What is the “Business Purpose Only” Hardship License?

If your license is suspended, revoked or canceled, you may still qualify for a Class E driver’s license that restricts driving for certain purposes. The Class E license can include either a C or D Restriction.

  • The C Restriction is the “Business Purpose Only” license
  • The D Restriction is the “Employment Purpose Only” license

No hardship restriction can be added to a Commercial Driver License (CDL). When a CDL holder obtains a hardship license, the license is downgraded to a Class E license.

How to Apply for a Temporary Hardship Permit after a DUI Arrest?

If your driver’s license is suspended because you were arrested for DUI, the DUI citation operates as your 10-day permit if your driver’s license was otherwise valid. During those ten (10) days, you should demand a formal review hearing to contest the administrative suspension. Because the rules for the hearing are so complicated, few people can represent themselves at the hearing successfully.

Note: Many people who cannot afford to hire an attorney within the 10 days decide to request immediate reinstatement and waive the formal review hearing. This is called a “waiver review hearing” by the DHSMV, For the “waiver review hearing,” you must show proof that you have enrolled in DUI school (the original certificate or the online form with proof of payment). Individuals who cannot afford an attorney and are not eligible for a waiver review hearing should still request the formal review hearing so that they can obtain the 42 day driving permit.

If you can afford a private attorney willing to fight to invalidate the suspension, your attorney will demand the formal review hearing within 10 days after your arrest (and you do NOT need to be present).

Your attorney will also obtain a 42-day temporary driving permit on your behalf (also called the “Business Purpose Only” temporary permit) that allows you to continue driving on a restricted basis. Then your attorney will appear at your formal review hearing to invalidate the administrative suspension.

If you win the hearing and the suspension is invalidated, it is erased from your driving record as if it never happened. After winning the formal review hearing, you can obtain a duplicate copy of your driver’s license for $25. If you lose the hearing, you must serve any 30 or 90-day hard suspension before applying for a hardship license. With a second refusal, you will not qualify for a hardship license for the entire 18-month suspension.

How do I Apply for a Hardship License?

After your 42-day permit expires and you have served any hard suspension period, you can obtain a hardship license if you meet certain eligibility requirements. The agency that oversees the issuance of a hardship license is the Bureau of Administrative Review Office (often called the “BAR”). The BAR also holds formal review hearings.

The application for any hardship license after the formal review hearing can be obtained at the Bureau of Administrative Review Office.

Tampa Bureau of Administrative Review (BAR)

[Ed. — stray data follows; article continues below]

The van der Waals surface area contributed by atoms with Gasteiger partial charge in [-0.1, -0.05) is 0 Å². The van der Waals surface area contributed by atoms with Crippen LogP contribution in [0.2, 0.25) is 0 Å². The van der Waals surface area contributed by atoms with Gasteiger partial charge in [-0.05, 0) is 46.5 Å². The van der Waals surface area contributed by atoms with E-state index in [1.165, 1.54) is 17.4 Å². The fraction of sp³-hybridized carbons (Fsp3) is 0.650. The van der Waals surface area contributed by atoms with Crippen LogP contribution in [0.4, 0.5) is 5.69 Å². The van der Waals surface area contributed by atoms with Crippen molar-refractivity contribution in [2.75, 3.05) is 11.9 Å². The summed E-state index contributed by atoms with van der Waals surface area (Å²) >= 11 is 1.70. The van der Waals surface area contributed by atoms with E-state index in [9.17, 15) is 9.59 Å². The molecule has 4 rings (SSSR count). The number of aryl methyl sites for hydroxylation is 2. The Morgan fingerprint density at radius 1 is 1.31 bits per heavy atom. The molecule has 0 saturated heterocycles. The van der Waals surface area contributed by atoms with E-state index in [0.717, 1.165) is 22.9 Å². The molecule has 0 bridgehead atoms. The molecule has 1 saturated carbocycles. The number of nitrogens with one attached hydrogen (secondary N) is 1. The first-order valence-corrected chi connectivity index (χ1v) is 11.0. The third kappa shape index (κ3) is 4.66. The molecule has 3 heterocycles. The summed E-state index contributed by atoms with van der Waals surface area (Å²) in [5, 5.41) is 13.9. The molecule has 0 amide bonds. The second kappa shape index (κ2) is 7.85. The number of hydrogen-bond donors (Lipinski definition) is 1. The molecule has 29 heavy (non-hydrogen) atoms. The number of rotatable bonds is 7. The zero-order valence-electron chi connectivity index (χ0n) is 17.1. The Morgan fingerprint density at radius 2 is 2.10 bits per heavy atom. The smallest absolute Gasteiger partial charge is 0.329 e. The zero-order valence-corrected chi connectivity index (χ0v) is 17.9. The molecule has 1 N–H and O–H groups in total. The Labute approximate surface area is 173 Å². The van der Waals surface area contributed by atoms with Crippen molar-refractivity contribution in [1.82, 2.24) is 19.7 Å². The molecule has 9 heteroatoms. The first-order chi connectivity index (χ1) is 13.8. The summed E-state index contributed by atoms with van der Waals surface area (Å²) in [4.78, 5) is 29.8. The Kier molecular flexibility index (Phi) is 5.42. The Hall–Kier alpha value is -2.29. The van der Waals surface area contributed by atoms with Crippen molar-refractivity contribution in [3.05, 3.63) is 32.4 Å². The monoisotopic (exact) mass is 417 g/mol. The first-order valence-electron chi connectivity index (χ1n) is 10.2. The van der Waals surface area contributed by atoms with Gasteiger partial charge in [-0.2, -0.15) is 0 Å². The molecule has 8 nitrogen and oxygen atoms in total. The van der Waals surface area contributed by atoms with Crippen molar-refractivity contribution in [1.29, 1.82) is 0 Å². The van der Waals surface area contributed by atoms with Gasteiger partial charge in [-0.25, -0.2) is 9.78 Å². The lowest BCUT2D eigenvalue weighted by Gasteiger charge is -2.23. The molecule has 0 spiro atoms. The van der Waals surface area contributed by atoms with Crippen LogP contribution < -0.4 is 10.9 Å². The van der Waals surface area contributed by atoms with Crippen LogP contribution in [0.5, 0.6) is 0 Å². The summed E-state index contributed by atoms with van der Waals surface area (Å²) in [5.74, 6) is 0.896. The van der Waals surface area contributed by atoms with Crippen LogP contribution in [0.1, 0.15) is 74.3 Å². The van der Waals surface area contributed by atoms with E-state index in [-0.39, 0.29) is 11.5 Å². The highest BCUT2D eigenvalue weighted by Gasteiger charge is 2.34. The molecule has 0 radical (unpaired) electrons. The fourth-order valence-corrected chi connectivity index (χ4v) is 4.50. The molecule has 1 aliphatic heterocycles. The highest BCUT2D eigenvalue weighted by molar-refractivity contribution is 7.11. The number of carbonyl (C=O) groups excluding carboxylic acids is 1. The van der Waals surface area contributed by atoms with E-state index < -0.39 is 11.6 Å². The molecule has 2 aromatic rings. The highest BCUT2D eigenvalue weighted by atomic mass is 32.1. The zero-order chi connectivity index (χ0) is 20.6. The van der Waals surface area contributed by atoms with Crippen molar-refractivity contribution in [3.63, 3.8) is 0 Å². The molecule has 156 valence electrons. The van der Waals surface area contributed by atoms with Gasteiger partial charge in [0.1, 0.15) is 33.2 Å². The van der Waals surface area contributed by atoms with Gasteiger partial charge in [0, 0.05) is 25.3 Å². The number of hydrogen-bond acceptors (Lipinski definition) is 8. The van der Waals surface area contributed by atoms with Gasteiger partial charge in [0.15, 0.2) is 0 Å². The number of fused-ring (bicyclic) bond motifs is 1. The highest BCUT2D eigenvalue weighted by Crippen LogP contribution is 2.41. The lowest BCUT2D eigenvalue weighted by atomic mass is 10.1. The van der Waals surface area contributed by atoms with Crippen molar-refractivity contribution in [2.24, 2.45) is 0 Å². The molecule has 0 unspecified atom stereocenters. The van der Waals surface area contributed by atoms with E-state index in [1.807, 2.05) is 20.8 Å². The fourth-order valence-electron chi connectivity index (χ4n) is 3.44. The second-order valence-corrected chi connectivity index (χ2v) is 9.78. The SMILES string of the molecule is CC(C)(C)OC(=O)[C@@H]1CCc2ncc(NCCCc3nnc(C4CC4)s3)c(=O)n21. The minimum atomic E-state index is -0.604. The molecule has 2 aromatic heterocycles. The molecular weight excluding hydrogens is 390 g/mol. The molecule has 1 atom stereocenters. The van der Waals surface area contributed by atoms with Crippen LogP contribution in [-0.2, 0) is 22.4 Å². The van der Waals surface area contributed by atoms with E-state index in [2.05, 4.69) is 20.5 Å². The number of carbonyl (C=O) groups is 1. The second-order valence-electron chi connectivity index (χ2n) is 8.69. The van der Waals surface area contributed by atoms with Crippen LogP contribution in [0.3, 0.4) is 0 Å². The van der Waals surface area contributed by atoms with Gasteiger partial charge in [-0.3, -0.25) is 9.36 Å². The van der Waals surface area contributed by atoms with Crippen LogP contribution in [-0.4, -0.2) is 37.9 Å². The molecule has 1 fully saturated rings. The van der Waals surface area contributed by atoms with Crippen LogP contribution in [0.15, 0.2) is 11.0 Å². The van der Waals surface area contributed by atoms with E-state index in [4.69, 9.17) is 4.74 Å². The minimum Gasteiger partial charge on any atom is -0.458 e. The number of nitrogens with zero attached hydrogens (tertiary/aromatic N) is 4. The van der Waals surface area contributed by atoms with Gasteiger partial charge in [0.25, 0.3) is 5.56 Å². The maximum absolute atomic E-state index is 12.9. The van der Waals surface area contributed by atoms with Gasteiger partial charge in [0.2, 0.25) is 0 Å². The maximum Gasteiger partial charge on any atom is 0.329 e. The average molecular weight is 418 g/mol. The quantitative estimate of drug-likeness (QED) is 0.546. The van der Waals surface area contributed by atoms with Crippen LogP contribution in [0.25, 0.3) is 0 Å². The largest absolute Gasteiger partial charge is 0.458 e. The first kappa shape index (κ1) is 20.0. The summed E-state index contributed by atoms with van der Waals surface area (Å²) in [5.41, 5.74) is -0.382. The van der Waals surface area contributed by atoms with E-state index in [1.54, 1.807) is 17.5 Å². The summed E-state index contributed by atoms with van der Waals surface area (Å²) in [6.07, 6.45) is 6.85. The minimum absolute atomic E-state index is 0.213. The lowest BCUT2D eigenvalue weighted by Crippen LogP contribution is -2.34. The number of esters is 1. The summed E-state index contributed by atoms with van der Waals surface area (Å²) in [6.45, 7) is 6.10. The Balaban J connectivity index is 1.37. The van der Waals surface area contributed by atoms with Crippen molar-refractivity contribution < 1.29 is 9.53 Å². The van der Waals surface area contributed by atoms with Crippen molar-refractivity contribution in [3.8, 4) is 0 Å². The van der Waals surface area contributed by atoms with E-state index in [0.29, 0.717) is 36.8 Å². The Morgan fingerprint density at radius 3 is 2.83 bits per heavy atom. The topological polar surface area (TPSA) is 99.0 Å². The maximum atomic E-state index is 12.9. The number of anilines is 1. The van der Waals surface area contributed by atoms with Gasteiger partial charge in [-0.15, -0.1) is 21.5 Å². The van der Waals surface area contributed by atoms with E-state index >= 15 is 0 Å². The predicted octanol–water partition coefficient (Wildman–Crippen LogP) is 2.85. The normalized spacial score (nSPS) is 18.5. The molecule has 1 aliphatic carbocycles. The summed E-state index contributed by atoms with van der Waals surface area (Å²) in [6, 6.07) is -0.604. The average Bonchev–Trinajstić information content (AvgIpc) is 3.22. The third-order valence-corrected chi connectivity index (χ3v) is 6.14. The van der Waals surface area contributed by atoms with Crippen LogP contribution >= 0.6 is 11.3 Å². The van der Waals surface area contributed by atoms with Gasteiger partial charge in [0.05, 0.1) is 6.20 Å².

2814 E Hillsborough Ave.
Tampa, FL 33619
Clearwater Bureau of Administrative Review (BAR)
4585 140th Ave. North, Suite 1002
Clearwater, FL 33762
(727) 507-4405

What Happens at the Hearing for my Hardship License?

You must serve the hard suspension if you lose the formal review hearing. After the hard suspension, you can apply to the Bureau of Administrative Review (BAR) for a hardship license hearing. At the hearing, the hearing officer will ask you whether you drove during the hard suspension period. No hardship license will be issued if you answer “yes” to this question.

No hardship license will be granted if you were caught driving during the hardship period. The hearing officer will also determine if you need a hardship license and are otherwise eligible. If you are eligible, you will receive a hardship license for the rest of the suspension or revocation period.

Who is Not Eligible for a Hardship License under Florida Law?

Certain individuals are not eligible for a hardship license because of something on their driving record (although that person might still be eligible for a 42-day hardship permit after the DUI arrest). The most common reasons why a person is not eligible for a hardship license include:

  1. A second or subsequent administrative suspension for refusal (322.271(2)(a));
  2. A five or ten-year DUI revocation (322.271 (2)(a));
  3. A DUI for Driving with an Unlawful Breath or Blood Alcohol Level (DUBAL) with two DUI convictions or two prior refusals (322.271 (2)(a);
  4. Permanent DUI Manslaughter with prior or subsequent DUI convictions (322.271(4));
  5. Murder Resulting from the Operation of a Motor Vehicle (322.28(3));
  6. DUI Serious Bodily Injury with two or more prior DUI convictions.

Other than in DUI cases, other types of suspensions or revocation are also ineligible for a hardship license, including:

  1. A conviction for Felony Possession of a Controlled Substance (322.27(6);
  2. A conviction for Theft of Motor Vehicle, Parts, or Components (unless ordered by the trial judge)(322.274);
  3. Child Support Delinquency suspensions;
  4. Fail to Pay Fines (D6 suspension);
  5. Failure to Appear in Court (D6 suspensions);
  6. Suspensions resulting from the Drop-out Law (related to school attendance);
  7. Possession of Tobacco by a Minor; and
  8. Financial Responsibility Suspensions.

What Does “Business Purpose Only” Mean?

The hardship license for “Business Purposes Only” means that your driving is restricted to “any driving necessary to “maintain livelihood” including:

  • driving to or from work
  • school or other educational purposes
  • necessary on-the-job driving
  • driving to see a doctor for medical purposes
  • driving for church

The courts have considered a variety of excuses to determine whether they qualify as necessary to “maintain livelihood.” For instance, the court has allowed driving necessary to obtain food (State v. Quiroli, 9 Fla. L. Weekly Supp. 780b (15th Jud. Cir., Sep 12 2002)) or driving to pay a utility bill (Vilches v. State, 12 Fla. L. Weekly Supp. 530a (11th Jud. Cir., Mar 29 2005)).